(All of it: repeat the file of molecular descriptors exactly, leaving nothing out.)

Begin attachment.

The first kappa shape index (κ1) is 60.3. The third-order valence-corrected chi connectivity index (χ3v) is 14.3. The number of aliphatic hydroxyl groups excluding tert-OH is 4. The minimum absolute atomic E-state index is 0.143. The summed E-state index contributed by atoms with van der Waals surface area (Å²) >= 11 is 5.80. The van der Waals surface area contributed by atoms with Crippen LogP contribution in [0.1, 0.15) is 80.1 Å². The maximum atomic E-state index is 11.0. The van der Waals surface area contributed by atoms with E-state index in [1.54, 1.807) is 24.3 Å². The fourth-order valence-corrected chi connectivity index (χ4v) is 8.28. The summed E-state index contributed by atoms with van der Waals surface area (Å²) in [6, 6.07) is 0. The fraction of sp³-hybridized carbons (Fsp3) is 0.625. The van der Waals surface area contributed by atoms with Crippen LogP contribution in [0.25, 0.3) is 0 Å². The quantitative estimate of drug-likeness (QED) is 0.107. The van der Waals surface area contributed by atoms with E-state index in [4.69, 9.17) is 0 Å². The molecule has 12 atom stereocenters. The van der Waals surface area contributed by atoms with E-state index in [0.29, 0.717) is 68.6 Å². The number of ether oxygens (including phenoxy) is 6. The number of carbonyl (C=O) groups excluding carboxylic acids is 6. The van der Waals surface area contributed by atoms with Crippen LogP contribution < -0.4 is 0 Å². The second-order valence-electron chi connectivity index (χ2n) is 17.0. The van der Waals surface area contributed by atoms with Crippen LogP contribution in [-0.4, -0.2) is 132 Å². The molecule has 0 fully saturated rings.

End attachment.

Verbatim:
The first kappa shape index (κ1) is 60.3. The third-order valence-corrected chi connectivity index (χ3v) is 14.3. The number of aliphatic hydroxyl groups excluding tert-OH is 4. The minimum absolute atomic E-state index is 0.143. The summed E-state index contributed by atoms with van der Waals surface area (Å²) >= 11 is 5.80. The van der Waals surface area contributed by atoms with Crippen LogP contribution in [0.1, 0.15) is 80.1 Å². The maximum atomic E-state index is 11.0. The van der Waals surface area contributed by atoms with E-state index in [1.54, 1.807) is 24.3 Å². The fourth-order valence-corrected chi connectivity index (χ4v) is 8.28. The summed E-state index contributed by atoms with van der Waals surface area (Å²) in [6, 6.07) is 0. The fraction of sp³-hybridized carbons (Fsp3) is 0.625. The van der Waals surface area contributed by atoms with Crippen LogP contribution in [0.25, 0.3) is 0 Å². The quantitative estimate of drug-likeness (QED) is 0.107. The van der Waals surface area contributed by atoms with E-state index in [4.69, 9.17) is 0 Å². The molecule has 12 atom stereocenters. The van der Waals surface area contributed by atoms with E-state index in [0.29, 0.717) is 68.6 Å². The number of ether oxygens (including phenoxy) is 6. The number of carbonyl (C=O) groups excluding carboxylic acids is 6. The van der Waals surface area contributed by atoms with Crippen LogP contribution < -0.4 is 0 Å². The second-order valence-electron chi connectivity index (χ2n) is 17.0. The van der Waals surface area contributed by atoms with Crippen LogP contribution in [-0.4, -0.2) is 132 Å². The molecule has 0 fully saturated rings.